Fike, Boyette stretch Big East golf leads

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Both the front-running Fike High boys golf team and individual leader Bryson Boyette, a senior from Fike, stretched leads at Happy Valley Country Club on a pleasant Monday afternoon in the second of six 3-A Big East Conference matches.

The Golden Demons of head coach Glenn Jones posted a 339 for their low four individuals, prevailing by eight shots against runner-up Nash Central (347). Then came Northern Nash (376), Southern Nash (392) and Hunt (393). Rocky Mount did not field the required four players to qualify for a team score.

Individually, Boyette, playing on his home course, paced the field with a round of 39-36—75, 3-over-par, edging second-place Joseph Cook, a senior from Nash Central, by two shots. Cook carded a 38-39—77.

The only other score in the 70s in the 33-player field was a 40-39—79 fashioned by Northern Nash senior Zack Ward. Completing the top five with 81s were Fike senior Candler Matthews (42-39) and Southern Nash senior Matthew Morgan (44-37).

Thus, heading into Wednesday’s rescheduled conference match at The River Golf Course, Fike (676) owns a 27-shot lead against Nash Central (703).

Individually, Boyette, seeking his third consecutive Big East individual championship, finds himself, with a 149 total for two rounds, seven shots ahead of Cook (79-77—156). Matthews stands third at 162, while the No. 4 spot is shared by Morgan and Ward at 164.

However, Fike’s performance on Monday hardly prompted positive feedback from Jones and Boyette.

Jones, expecting a score around 320, admitted the weather has deteriorated since February and practice opportunities have been limited. However, he added: “Some of them need to get more serious about it.”

Boyette challenged his teammates to step up — and he didn’t exclude himself. He reasoned the Demons’ current level of play might be good enough to win another Big East championship and qualify for the North Carolina High School Athletic Association 3-A East Regional. However, a score of 330-plus will not be sufficient to send the team to the 3-A state tournament.

“I don’t like it either,” Boyette reviewed Monday’s round, “but there were some tough pins and the greens were slick. But I am disappointed with myself — not only because I was playing my home course, but because it was a mediocre round.

“We need to find some heart and there is some practice to be done. The closer we get (to the regional) — we need to get going now. There’s always room for improvement and everybody has got to get better. We all need to pick it up.”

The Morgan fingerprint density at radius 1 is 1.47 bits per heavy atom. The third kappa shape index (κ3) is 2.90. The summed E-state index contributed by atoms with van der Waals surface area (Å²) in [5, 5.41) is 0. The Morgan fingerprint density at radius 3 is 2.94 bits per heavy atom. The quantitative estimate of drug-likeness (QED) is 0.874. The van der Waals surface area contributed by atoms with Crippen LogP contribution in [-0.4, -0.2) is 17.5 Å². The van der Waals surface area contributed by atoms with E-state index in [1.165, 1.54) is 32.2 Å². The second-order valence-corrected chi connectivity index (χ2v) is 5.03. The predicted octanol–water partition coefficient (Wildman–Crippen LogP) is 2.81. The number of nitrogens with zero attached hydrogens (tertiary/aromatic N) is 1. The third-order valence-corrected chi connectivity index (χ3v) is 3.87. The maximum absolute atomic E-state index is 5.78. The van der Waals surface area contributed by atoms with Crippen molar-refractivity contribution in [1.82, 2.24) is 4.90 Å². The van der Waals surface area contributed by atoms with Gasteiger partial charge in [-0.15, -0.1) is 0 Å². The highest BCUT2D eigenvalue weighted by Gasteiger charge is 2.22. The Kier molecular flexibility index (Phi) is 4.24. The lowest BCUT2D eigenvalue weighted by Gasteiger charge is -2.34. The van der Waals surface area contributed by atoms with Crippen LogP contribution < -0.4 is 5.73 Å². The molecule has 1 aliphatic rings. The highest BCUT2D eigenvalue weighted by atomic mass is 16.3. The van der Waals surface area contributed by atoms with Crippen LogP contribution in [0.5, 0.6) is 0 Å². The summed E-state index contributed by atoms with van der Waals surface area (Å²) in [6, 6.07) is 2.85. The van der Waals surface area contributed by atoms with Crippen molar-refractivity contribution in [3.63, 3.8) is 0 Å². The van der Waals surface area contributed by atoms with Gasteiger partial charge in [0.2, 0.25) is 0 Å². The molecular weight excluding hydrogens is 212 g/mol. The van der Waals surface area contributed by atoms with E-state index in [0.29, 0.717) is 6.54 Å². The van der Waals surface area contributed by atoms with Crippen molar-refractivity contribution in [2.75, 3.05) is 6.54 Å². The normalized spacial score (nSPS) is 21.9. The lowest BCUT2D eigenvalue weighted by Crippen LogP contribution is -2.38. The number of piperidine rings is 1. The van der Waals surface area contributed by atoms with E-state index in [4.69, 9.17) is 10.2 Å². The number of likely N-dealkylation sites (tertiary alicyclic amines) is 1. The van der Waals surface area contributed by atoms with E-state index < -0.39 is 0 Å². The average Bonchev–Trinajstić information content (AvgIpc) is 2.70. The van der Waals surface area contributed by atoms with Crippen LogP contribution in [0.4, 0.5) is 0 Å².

Still, Boyette emerged the medalist for the second time in as many matches with a 3-over round that included birdies at Nos. 14 and 17.

Bookends Boyette and Cook, in Cook’s opinion, played so-so rounds. Cook managed birdies at Nos. 8, 14 and 15, but he never drew even with Boyette as the result of beginning his round with a triple bogey on the par-3, No. 10 layout.

Going into the par-4, No. 9, the final layout for Boyette and Cook, Boyette’s edge against Cook had shrunk to one shot and Cook elected to get aggressive on his 25-foot birdie putt. Cook wound up three-putting for bogey, while Boyette parred.

“I went for (birdie),” Cook admitted. “I made triple bogey to start the round, but I had started gaining ground. I think I could have played well enough to overcome it.

“I think I can stay with (Boyette). We are equally competitive but I always have one or two bad shots that cost me the round. He’s very consistent and holes it out. We’re pretty competitive but we’re good friends. I’ve been struggling but I’m starting to get back into it. But I didn’t play as well today as I had hoped.”

For Southern Nash, Morgan’s mission is a top-five conference finish, which he strengthened with Monday’s round that included a pair of birdies.

“I felt good about it,” Morgan assessed his round. “I played the back really good (1-over 37), but the front nine gave me a little bit of trouble. My putting was really good. I was hoping to shoot in the low 80s, and it could have been better. I lipped out a lot of birdie putts.”

Fike senior Andrew Lohr described himself as a “bipolar” golfer in coming in with a 92 that kept him among the top 10 individuals after two rounds.

Junior Christopher Clark again led Hunt despite an exasperating 91, while freshman Clay Williams responded with a 95.

“I’m hitting the ball like I should be shooting in the 70s,” Clark described his plight, “but I’m putting like I’ve never seen a putter before.”

The Hunt junior was not alone in lamenting over putting woes.

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